Design of Integrated, Low Power, Radio Receivers in BiCMOS Technologies


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Virginia Tech


Despite increasing levels of integration in modern electronic products, radio receiver designs continue to rely on discrete LC, ceramic, and electro-acoustic devices for the realization of RF and IF bandpass filtering. Although considerable research has been directed at developing suitable switched-capacitor and Gm-C based replacements for these filters, the resulting designs have yet to see substantial commercial application.

A critical problem faced by existing active filter implementations is found to be the power consumption required to simultaneously achieve narrow fractional bandwidths and acceptable dynamic range. This power consumption, which can reach several hundred milliwatts, is incompatible with portable wireless product design. Additional problems include the complexity of tuning control circuits required to achieve small fractional bandwidths, and diffculties in extending filter designs to higher frequencies. These problems are examined in depth, and performace bounds and new implementation techniques are considered.

A detailed study of active filters reveals that their dynamic range limitations are fundamentally the result of regenerative gain associated with the realization of high-Q poles. Thus, some form of energy storage and exchange mechanism is shown to be required to decrease the regeneration needed. This leads to an investigation of on-chip LC filtering. Itis shown that on-chip spiral inductors can be designed to resonate with both intentional and parasitic capacitances, forming stable tuned circuits operating from 100 MHz to over 1 GHz. Although the Q of the inductors employed is typically small (Q < 10), negative resistance circuits can be used to increase the effective Q to arbitrarily high values. Hence, very small fractional bandwidths (< 2%) can be obtained. Moreover, even a small inductor Q is shown to provide significant increases in dynamic range over that achievable in fully active filter designs.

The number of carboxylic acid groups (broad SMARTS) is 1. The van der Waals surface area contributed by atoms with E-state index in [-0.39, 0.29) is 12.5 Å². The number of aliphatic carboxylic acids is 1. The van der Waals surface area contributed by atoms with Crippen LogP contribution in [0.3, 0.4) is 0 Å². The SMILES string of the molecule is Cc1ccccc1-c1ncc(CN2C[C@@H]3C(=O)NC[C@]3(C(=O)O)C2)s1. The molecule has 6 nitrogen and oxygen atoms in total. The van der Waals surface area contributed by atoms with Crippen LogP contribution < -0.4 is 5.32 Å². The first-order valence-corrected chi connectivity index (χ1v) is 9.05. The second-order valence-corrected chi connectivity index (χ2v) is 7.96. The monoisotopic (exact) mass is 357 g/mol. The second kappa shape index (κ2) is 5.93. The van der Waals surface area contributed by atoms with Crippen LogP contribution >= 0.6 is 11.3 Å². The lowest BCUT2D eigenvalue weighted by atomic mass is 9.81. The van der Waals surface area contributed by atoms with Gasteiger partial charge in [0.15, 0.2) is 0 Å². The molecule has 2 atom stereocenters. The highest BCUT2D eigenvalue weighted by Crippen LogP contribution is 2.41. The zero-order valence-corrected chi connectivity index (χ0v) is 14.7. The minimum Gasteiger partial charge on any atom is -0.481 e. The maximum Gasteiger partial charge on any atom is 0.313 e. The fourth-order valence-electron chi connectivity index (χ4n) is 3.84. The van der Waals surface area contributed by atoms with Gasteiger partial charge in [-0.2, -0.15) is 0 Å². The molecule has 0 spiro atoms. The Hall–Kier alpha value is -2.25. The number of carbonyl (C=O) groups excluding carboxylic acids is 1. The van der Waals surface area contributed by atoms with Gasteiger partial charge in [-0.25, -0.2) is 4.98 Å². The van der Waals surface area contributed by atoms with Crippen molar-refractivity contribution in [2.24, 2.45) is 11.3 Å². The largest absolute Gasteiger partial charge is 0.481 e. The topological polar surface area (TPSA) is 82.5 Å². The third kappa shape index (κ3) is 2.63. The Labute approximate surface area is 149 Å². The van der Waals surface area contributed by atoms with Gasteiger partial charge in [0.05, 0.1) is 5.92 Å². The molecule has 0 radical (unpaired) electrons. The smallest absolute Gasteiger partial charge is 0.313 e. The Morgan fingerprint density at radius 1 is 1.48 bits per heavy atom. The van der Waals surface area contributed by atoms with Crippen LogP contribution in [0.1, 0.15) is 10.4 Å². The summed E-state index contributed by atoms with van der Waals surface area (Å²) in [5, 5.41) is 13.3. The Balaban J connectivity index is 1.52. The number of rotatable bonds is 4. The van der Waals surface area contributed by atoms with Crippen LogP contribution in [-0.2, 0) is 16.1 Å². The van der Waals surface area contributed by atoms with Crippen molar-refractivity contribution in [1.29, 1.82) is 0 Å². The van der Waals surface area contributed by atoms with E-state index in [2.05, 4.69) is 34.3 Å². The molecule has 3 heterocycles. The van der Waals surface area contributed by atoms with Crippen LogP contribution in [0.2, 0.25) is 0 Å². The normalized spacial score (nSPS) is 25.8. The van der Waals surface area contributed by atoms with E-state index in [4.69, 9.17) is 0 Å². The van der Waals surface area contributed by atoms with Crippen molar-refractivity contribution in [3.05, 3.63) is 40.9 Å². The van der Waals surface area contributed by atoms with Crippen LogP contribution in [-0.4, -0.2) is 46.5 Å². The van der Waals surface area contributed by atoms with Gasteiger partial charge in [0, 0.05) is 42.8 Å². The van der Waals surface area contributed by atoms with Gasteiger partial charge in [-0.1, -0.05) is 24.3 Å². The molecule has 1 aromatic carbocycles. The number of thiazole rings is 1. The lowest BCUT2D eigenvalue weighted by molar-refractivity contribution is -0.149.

Important practical considerations surrounding the implementation of Q-enhanced LC filters in silicon CMOS processes are then investigated, including realizing the necessary on-chip spiral inductors and Q-enhancement circuits, predicting frequency and Q tolerances and temperature stability, and developing real-time frequency and Q tuning mechanisms. These issues are studied in depth and two prototype filters designed to validate theoretical predictions are reported. Performance levels achieved by these prototypes indicate that Q-enhanced filtering offers a viable approach to solving the on-chip bandpass filtering problem. These filters can therefore be expected to play an important role in the development of future integrated receiver products.



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